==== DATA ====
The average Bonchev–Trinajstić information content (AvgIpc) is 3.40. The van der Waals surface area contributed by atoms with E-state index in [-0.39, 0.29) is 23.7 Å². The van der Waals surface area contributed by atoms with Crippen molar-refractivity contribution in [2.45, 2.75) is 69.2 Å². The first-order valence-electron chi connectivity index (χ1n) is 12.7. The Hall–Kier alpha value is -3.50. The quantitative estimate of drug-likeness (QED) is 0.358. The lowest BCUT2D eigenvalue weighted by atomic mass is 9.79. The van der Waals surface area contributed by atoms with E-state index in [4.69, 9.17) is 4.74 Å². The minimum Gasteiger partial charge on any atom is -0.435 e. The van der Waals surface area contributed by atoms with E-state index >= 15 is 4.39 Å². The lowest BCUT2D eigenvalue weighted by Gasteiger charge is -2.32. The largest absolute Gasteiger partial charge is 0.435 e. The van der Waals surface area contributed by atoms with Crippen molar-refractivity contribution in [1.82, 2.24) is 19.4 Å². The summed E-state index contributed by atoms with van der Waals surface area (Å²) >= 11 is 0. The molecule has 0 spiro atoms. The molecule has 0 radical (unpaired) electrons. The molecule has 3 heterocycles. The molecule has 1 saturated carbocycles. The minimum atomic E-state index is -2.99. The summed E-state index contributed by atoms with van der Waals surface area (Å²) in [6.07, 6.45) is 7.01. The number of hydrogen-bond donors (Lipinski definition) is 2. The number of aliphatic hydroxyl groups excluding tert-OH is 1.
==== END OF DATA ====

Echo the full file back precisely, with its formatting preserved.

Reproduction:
The average Bonchev–Trinajstić information content (AvgIpc) is 3.40. The van der Waals surface area contributed by atoms with E-state index in [-0.39, 0.29) is 23.7 Å². The van der Waals surface area contributed by atoms with Crippen molar-refractivity contribution in [2.45, 2.75) is 69.2 Å². The first-order valence-electron chi connectivity index (χ1n) is 12.7. The Hall–Kier alpha value is -3.50. The quantitative estimate of drug-likeness (QED) is 0.358. The lowest BCUT2D eigenvalue weighted by atomic mass is 9.79. The van der Waals surface area contributed by atoms with E-state index in [4.69, 9.17) is 4.74 Å². The minimum Gasteiger partial charge on any atom is -0.435 e. The van der Waals surface area contributed by atoms with E-state index >= 15 is 4.39 Å². The lowest BCUT2D eigenvalue weighted by Gasteiger charge is -2.32. The largest absolute Gasteiger partial charge is 0.435 e. The van der Waals surface area contributed by atoms with Crippen molar-refractivity contribution in [1.82, 2.24) is 19.4 Å². The summed E-state index contributed by atoms with van der Waals surface area (Å²) >= 11 is 0. The molecule has 0 spiro atoms. The molecule has 0 radical (unpaired) electrons. The molecule has 3 heterocycles. The molecule has 1 saturated carbocycles. The minimum atomic E-state index is -2.99. The summed E-state index contributed by atoms with van der Waals surface area (Å²) in [6.07, 6.45) is 7.01. The number of hydrogen-bond donors (Lipinski definition) is 2. The number of aliphatic hydroxyl groups excluding tert-OH is 1.